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On The Old Oregon Trail
     

On The Old Oregon Trail

by John Porter
 
Follow the pioneers to Oregon!

Between 1840 and 1860 three hundred thousand Americans packed their belongings in farm wagons, hitched up their livestock, said goodbye to their families and friends, and set out for the West on the Oregon Trail. William Porter traveled with them in 1848, headed for Oregon in a large family group, including his in-laws and 16 kids,

Overview

Follow the pioneers to Oregon!

Between 1840 and 1860 three hundred thousand Americans packed their belongings in farm wagons, hitched up their livestock, said goodbye to their families and friends, and set out for the West on the Oregon Trail. William Porter traveled with them in 1848, headed for Oregon in a large family group, including his in-laws and 16 kids, many of them younger than 6.
151 years later, with William's trail diary in hand, John Porter follows their tracks from Pike County, Illinois to the Willamette Valley of Oregon. He brings to life the story of these early emigrants and their times as he drives the route and walks in the ruts of the old trail. Along the way he solves a mystery about the location of the burial place of his great-great-grandfather who died on the trail in 1849. Join him as he tells their story and his of the journey across the Great Plains and Rocky Mountains to Oregon!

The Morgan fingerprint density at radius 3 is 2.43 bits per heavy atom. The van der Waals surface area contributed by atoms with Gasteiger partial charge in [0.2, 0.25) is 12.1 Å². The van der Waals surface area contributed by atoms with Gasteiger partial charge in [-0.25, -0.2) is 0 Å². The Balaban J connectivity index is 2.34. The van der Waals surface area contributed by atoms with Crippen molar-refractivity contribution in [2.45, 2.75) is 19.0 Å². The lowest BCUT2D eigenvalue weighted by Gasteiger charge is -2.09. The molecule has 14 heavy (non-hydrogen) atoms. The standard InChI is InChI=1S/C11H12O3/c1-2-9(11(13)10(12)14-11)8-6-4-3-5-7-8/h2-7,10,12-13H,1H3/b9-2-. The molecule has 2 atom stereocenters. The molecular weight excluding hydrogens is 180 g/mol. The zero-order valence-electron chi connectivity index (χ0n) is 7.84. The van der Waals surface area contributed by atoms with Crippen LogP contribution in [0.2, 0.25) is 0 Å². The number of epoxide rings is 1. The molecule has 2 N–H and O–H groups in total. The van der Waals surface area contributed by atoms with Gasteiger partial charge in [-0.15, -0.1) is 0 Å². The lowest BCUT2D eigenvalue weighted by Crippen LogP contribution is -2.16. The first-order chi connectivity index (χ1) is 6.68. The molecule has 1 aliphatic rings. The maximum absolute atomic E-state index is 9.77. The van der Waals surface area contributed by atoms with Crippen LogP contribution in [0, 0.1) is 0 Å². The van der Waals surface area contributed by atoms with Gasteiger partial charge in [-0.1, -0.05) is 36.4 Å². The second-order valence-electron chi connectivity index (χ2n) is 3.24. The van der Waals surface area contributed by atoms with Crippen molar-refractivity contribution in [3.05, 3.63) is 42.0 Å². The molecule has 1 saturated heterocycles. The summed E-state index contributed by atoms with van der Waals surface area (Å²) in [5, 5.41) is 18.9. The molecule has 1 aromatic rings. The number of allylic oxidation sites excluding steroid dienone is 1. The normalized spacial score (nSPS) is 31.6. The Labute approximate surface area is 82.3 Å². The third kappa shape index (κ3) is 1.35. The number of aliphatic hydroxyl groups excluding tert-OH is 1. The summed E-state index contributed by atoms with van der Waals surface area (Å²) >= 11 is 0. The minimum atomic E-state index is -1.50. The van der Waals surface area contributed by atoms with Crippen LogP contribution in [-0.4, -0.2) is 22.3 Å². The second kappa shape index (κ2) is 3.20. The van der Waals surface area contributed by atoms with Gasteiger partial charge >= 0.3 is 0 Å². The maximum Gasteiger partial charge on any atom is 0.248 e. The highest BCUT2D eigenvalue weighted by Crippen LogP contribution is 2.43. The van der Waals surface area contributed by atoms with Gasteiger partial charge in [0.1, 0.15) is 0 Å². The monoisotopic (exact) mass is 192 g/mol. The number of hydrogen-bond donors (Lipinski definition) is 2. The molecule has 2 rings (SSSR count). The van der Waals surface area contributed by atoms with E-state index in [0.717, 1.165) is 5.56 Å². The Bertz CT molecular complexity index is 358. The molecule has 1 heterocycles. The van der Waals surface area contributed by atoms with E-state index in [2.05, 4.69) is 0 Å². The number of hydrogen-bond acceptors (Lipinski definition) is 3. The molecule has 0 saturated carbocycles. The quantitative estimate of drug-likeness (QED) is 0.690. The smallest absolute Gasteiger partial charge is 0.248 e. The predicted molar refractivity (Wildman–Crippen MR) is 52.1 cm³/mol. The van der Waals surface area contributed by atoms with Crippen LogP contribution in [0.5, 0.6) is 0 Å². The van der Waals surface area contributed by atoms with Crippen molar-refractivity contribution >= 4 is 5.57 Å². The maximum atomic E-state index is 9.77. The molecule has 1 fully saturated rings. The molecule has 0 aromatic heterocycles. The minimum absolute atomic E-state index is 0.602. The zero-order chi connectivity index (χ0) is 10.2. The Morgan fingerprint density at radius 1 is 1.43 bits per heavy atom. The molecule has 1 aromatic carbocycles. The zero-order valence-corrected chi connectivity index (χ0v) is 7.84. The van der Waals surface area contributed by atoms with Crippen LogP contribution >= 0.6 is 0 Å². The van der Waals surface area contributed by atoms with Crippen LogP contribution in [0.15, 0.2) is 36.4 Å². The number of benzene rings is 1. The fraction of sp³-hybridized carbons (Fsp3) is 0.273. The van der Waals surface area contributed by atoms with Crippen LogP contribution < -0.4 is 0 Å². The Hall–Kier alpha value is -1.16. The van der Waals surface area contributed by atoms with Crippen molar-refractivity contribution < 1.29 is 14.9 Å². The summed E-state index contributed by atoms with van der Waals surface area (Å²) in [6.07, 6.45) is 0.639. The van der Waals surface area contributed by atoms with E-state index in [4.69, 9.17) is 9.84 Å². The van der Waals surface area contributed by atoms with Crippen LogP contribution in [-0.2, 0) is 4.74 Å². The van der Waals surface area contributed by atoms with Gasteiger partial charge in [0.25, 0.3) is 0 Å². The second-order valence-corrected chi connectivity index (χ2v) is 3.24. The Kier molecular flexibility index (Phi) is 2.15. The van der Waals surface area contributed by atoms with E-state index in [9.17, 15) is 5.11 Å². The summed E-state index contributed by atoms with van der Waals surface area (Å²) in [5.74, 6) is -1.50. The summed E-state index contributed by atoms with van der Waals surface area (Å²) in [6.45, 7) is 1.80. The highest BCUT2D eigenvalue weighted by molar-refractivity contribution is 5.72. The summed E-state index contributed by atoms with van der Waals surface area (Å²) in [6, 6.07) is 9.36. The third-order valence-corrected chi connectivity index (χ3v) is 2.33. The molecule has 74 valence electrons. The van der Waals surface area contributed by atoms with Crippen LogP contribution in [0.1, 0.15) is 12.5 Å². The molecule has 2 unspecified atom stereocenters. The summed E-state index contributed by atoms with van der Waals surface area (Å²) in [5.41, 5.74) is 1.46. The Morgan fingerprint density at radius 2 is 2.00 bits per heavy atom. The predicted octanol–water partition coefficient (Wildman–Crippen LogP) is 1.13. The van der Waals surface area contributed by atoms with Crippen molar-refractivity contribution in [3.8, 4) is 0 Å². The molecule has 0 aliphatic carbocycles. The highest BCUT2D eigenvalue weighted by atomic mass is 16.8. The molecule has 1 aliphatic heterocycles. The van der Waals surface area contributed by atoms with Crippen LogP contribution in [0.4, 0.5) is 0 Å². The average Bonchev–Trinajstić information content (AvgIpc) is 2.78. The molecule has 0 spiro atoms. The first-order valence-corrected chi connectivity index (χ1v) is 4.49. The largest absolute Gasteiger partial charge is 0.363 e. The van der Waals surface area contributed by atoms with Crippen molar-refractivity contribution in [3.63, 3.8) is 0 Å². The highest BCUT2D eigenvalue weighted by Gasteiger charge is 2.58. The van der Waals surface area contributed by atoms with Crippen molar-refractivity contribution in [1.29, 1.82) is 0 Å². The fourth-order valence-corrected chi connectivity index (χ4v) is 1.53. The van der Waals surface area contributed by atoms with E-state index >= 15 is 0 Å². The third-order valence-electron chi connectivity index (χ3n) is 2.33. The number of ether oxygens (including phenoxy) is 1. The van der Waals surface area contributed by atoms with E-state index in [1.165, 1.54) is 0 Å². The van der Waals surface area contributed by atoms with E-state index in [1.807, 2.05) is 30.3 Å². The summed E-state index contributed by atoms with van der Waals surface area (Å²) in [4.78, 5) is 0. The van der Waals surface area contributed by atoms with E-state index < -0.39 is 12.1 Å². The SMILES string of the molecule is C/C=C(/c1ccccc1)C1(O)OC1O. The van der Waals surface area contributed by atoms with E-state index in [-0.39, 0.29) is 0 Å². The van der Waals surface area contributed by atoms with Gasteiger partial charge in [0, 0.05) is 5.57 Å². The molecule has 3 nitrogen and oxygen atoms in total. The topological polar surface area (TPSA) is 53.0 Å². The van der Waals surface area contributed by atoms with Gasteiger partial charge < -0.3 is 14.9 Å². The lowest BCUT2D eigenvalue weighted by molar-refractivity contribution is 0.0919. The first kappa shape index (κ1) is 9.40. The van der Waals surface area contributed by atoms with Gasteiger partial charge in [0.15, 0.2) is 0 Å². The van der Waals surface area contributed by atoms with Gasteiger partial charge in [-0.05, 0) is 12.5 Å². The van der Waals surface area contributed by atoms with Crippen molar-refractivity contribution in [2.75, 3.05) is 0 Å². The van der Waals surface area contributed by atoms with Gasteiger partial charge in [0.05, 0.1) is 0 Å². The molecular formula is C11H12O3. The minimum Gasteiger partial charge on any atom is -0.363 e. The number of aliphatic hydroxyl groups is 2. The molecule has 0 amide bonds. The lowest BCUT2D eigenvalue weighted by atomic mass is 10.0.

Product Details

ISBN-13:
9781598006261
Publisher:
Outskirts Press, Inc.
Publication date:
07/18/2006
Pages:
372
Sales rank:
947,344
Product dimensions:
0.83(w) x 9.00(h) x 6.00(d)

Read an Excerpt

I imagine William standing down along the Boise River in the evening, looking westward at the glowing sun, the smoke of dying campfires drifting downwind, the sound of quiet conversation, perhaps the whimper of a child going to sleep. As he watched the red sun lighting the Boise Mountains I think he felt drawn to the beauty of these desolate places, the strange land so unlike the green and timbered Midwest.

I am much like him, though my "oxen" travel much faster. I am no less fascinated by the country I travel through. And it is not the "land in Oregon" that draws me on but the journey itself, the beauty of the magnificent country, and my awe at the grit and determination of my emigrant ancestors.

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